The circadian rhythm derives from the integration of many signals that shape the expression of clock-related genes in a 24-h cycle. Biological tasks, including cell proliferation, differentiation, energy storage, and immune regulation, are preferentially confined to specific periods. A gating system, supervised by the central and peripheral clocks, coordinates the endogenous and exogenous signals and prepares for transition to activities confined to periods of light or darkness. The fluctuations of cortisol and its receptor are crucial in modulating these signals. Glucocorticoids and the autonomous nervous system act as a bridge between the suprachiasmatic master clock and almost all peripheral clocks. Additional peripheral synchronizing mechanisms including metabolic fluxes and cytokines stabilize the network. The pacemaker is amplified by peaks and troughs in cortisol and their response to food, activity, and inflammation. However, when the glucocorticoid exposure pattern becomes chronically flattened at high- (as in Cushing’s syndrome) or low (as in adrenal insufficiency) levels, the system fails. While endocrinologists are well aware of cortisol rhythm, too little attention has been given to interventions aimed at restoring physiological cortisol fluctuations in adrenal disorders. However, acting on glucocorticoid levels may not be the only way to restore clock-related activities. First, a counterregulatory mechanism on the glucocorticoid receptor itself controls signal transduction, and second, melatonin and/or metabolically active drugs and nutrients could also be used to modulate the clock. All these aspects are described herein, providing some insights into the emerging role of chronopharmacology, focusing on glucocorticoid excess and deficiency disorders.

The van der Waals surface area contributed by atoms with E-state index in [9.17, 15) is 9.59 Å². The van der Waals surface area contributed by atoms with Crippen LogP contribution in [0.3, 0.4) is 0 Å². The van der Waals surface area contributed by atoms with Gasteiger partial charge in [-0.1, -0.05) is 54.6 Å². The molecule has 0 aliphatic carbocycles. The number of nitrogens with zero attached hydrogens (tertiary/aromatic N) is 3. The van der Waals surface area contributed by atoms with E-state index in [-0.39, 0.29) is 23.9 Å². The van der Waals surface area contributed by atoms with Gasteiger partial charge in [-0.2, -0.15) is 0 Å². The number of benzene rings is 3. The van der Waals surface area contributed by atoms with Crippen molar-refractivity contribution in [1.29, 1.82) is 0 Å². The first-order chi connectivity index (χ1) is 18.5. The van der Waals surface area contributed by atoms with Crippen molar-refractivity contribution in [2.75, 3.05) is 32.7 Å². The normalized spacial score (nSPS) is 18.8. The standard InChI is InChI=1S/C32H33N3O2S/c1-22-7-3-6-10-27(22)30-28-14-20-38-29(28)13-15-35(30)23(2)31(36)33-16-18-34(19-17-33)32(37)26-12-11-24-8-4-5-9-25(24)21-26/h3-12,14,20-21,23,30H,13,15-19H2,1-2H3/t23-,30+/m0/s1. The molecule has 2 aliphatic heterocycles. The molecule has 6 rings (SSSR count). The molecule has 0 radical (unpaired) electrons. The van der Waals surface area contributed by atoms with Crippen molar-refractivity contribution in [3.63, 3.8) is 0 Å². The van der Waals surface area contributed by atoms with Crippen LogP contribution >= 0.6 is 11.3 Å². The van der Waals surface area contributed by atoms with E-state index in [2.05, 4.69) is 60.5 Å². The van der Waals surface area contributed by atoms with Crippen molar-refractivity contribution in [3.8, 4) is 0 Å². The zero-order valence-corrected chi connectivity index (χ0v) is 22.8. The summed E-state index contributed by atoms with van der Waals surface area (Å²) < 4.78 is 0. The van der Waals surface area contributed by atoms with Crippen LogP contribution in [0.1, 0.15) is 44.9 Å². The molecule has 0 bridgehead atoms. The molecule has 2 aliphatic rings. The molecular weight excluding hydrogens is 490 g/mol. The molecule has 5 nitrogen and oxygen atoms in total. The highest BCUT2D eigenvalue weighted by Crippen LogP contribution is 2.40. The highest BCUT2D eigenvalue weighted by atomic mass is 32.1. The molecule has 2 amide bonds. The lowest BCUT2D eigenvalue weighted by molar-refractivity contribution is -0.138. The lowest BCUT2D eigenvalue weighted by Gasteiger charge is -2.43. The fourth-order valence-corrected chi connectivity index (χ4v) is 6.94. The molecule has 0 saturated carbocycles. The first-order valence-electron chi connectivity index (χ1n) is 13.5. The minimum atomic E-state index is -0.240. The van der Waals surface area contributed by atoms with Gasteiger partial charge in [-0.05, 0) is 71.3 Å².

Gregory S Y Ong, Timothy J Cole, Gregory H Tesch, James Morgan, Jennifer K Dowling, Ashley Mansell, Peter J Fuller, and Morag J Young